After two hours spent mudlarking on the Thames foreshore, I might be thought to be ready to return to the twenty-first century. Not so! Granted, I was ready to crash in my hotel room for a while, but as it happened, the hotel where I was staying was like stepping back in time.
Anyone of John Pickett’s day would have balked at reserving a room at any place calling itself the Rookery; in the nineteenth century, the word was synonymous with poverty, overcrowding, and general squalor. Today, however, it’s the name of a boutique hotel comprising three houses built in 1764 and still retaining a Georgian atmosphere. It’s located in Clerkenwell, a section of London due north of the City (“the City,” capitalized, refers to the portion of central London that was once enclosed within the old Roman wall) and a part of town I’d never visited before.
The hotel’s address—12 Peter’s Lane, Cowcross Street—gives a clue as to the area’s history. I discovered this on my first afternoon there, when I took an exploratory walk in search of the nearest Tube station. (It proved to be Farringdon, in quite the opposite direction.) I turned a corner and found myself facing the Smithfield Market, London’s stockyard and meat market since the Middle Ages, and possibly as early as Roman times. Regency readers may know it best from the disparaging term “Smithfield bargain,” meaning a marriage made as a financial transaction. Suddenly Cowcross Street’s curious name made sense; cattle would have been driven right up the street here on their way to the market. (Can you imagine living in one of these houses, and stepping out your front door just as a drover was coming past, herding cows to market?)
Turning back to the north, I soon came across a bit of still earlier history. St. John’s Gate, dating from 1504, is just about all that remains of the former headquarters of the Knights Templar and the Knights Hospitaller. After Henry VIII’s Dissolution of the Monasteries a few decades later, it was used for a number of different purposes, and in 1731 was the birthplace of the Gentleman’s Magazine, one of whose early writers—Dr. Johnson, no less—would later investigate the hoax known as the “Cock Lane Ghost,” which also took place nearby.
If any ghosts roam up and down the stairs or lurk about the corners of the Rookery hotel, I was blissfully unaware of them. I slept soundly until morning, when I checked out somewhat reluctantly, headed for the airport at Heathrow and twenty-first century life.
As I mentioned in a recent post, my trip to the UK last
summer was specifically to research John Pickett Mystery #9, Into Thin Eire.
Still, I already knew what Book 10 would be about, and one of my experiences on
this trip provided a spark for that book as well. For while I was in London, I
In case you’re unfamiliar with the term, mudlarking was an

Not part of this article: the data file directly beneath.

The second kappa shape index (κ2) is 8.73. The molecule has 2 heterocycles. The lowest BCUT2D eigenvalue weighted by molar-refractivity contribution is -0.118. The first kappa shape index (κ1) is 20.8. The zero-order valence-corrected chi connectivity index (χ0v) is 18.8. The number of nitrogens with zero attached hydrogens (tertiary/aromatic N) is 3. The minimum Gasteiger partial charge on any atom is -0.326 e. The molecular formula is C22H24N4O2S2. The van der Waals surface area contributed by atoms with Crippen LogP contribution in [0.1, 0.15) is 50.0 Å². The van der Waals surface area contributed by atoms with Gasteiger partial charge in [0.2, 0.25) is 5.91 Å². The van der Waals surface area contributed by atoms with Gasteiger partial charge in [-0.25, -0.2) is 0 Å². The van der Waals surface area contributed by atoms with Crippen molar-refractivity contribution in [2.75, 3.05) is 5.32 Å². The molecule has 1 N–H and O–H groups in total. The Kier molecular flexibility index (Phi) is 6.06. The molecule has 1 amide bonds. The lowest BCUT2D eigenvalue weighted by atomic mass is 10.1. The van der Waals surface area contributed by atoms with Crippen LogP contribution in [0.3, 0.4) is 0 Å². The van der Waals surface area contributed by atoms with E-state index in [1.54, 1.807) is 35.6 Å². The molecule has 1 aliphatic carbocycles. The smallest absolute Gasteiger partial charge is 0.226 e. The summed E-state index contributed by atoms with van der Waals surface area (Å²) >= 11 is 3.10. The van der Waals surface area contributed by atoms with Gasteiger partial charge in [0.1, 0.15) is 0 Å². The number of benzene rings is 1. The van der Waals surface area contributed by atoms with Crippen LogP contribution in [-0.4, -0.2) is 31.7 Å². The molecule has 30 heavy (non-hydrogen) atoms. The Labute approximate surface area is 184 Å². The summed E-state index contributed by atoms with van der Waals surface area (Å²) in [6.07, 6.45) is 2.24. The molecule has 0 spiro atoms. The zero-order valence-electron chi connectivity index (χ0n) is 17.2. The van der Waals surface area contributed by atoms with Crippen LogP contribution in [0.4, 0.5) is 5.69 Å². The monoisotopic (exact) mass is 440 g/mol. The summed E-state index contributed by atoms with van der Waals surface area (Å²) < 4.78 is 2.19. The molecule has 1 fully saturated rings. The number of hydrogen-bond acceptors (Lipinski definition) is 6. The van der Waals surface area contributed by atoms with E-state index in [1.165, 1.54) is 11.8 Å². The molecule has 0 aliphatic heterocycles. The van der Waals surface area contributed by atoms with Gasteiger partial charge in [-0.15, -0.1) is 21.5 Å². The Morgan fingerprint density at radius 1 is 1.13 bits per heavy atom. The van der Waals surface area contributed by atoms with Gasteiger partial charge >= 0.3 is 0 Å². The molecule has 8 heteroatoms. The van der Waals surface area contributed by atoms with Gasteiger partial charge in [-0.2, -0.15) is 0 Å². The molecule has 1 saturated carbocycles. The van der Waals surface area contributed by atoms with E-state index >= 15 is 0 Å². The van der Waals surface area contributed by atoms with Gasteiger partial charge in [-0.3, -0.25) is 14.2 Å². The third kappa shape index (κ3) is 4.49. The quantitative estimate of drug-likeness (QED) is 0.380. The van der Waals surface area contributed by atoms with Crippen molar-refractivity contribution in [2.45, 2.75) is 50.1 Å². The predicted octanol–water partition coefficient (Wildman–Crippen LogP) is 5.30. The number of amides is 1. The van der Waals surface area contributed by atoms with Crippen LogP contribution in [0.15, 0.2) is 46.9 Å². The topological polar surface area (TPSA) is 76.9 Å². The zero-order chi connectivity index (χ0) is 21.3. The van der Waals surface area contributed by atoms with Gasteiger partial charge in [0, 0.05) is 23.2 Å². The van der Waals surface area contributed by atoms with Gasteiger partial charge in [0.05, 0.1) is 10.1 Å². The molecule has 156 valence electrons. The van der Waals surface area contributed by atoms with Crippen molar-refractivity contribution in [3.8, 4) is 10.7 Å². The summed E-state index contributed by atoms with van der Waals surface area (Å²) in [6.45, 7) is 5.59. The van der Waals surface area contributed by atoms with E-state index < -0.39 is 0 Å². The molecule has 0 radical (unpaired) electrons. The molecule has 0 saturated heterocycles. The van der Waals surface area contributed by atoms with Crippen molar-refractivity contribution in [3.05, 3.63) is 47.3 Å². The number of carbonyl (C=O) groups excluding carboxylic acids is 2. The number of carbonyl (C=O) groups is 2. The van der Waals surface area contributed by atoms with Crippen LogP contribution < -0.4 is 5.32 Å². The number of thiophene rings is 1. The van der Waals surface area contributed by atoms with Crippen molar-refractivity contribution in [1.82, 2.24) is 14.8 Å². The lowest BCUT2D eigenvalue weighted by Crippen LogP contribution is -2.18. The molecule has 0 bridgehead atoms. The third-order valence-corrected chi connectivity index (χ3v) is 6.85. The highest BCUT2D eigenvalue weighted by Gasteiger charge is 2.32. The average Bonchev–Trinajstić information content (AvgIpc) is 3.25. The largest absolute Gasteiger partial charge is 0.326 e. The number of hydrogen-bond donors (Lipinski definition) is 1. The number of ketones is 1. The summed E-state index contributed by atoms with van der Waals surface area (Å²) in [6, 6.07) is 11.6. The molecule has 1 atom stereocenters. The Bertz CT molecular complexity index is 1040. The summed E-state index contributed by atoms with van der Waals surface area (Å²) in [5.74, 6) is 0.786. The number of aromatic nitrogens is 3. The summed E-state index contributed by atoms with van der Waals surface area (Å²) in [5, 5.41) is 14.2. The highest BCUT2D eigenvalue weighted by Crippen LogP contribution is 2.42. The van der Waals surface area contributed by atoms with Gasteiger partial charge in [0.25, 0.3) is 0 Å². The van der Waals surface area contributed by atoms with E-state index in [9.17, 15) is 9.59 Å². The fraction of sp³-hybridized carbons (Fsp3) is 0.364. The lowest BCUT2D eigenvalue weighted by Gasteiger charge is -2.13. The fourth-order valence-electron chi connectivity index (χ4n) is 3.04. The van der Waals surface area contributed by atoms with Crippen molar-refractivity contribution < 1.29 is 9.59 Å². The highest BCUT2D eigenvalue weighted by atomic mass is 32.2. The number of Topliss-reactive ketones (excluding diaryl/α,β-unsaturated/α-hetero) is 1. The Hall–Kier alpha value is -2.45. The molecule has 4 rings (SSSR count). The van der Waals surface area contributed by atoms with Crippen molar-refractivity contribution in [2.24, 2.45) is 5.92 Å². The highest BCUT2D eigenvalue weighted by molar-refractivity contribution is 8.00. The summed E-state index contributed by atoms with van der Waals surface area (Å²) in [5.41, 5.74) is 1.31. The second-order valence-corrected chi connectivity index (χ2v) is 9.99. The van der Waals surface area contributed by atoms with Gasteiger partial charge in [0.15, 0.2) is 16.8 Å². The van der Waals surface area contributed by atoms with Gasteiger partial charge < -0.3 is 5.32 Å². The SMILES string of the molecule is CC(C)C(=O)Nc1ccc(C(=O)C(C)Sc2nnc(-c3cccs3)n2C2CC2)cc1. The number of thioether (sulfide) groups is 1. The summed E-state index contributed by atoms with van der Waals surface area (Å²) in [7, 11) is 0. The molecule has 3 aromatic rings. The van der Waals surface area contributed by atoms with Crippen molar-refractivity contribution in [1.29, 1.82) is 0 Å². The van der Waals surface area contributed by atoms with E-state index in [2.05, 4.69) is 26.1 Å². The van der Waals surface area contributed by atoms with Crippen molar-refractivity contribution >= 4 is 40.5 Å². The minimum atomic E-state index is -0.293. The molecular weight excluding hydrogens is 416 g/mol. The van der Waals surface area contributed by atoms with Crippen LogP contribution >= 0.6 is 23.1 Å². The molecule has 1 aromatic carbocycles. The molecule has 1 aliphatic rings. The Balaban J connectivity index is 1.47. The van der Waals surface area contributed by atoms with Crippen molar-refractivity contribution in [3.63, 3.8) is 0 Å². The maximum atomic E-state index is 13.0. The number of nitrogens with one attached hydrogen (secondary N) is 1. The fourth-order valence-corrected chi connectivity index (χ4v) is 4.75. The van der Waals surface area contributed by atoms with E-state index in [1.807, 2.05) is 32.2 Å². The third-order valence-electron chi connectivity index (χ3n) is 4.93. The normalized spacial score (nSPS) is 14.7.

early form of recycling in which people, often children (called mudlarks),
scavenged along the exposed riverbank of the Thames at low tide for anything
they could sell. John Pickett was an occasional mudlark in his misspent youth,
so I thought it would be fun to try something that he would have done. (The
other option, pickpocketing, is, alas, frowned upon.)
I went online to learn what I could about modern-day
mudlarking, and discovered that, for one thing, you have to have a permit from
the London Port Authority. I also learned that they don’t recommend you go by
yourself. If you do, you should at least be aware at all times of the location
of the nearest stairs; when the tide turns, the river rises very swiftly, and
it’s possible to be cut off.
So I searched for a guide to take me out. (Another advantage
of going with a guide is that he has the permit issue taken care of.) I eventually
made a date with Steve Brooker (aka the “mud god”), who’s been featured on the
History Channel and written up in Time magazine and elsewhere. But while
searching, I came across an article on mudlarking that quoted a curator at the
Museum of London as saying (I’m quoting here as nearly as I can remember),
“almost everything we know about childhood in the Middle Ages comes from finds
the mudlarks have brought in.” It’s often said that times may change, but human
nature doesn’t. Children lose things, whether in the twelfth century or the
Still, the idea of those toys, lost somehow in or along the river only to be washed up decades or even centuries later, started me thinking. In Book 10, Brother, Can You Spare a Crime?, John Pickett discovers he has a ten-year-old half-brother. That half-brother, I knew, would have had an upbringing very similar to John’s; what if he, too, had been an occasional mudlark, and had found a toy of some kind—one not necessarily of any monetary value, but something that he, a poor child having so little, prizes? And what if he (like all those medieval children) dropped it—not in the River Thames, but at the scene of a crime? I hadn’t even gone on my own mudlarking adventure yet, but thanks to the internet, I already had a head start on my next book!
You’ll be able to see how this element fits into the book
when it releases on June 12, but in the meantime, here are a few photos of my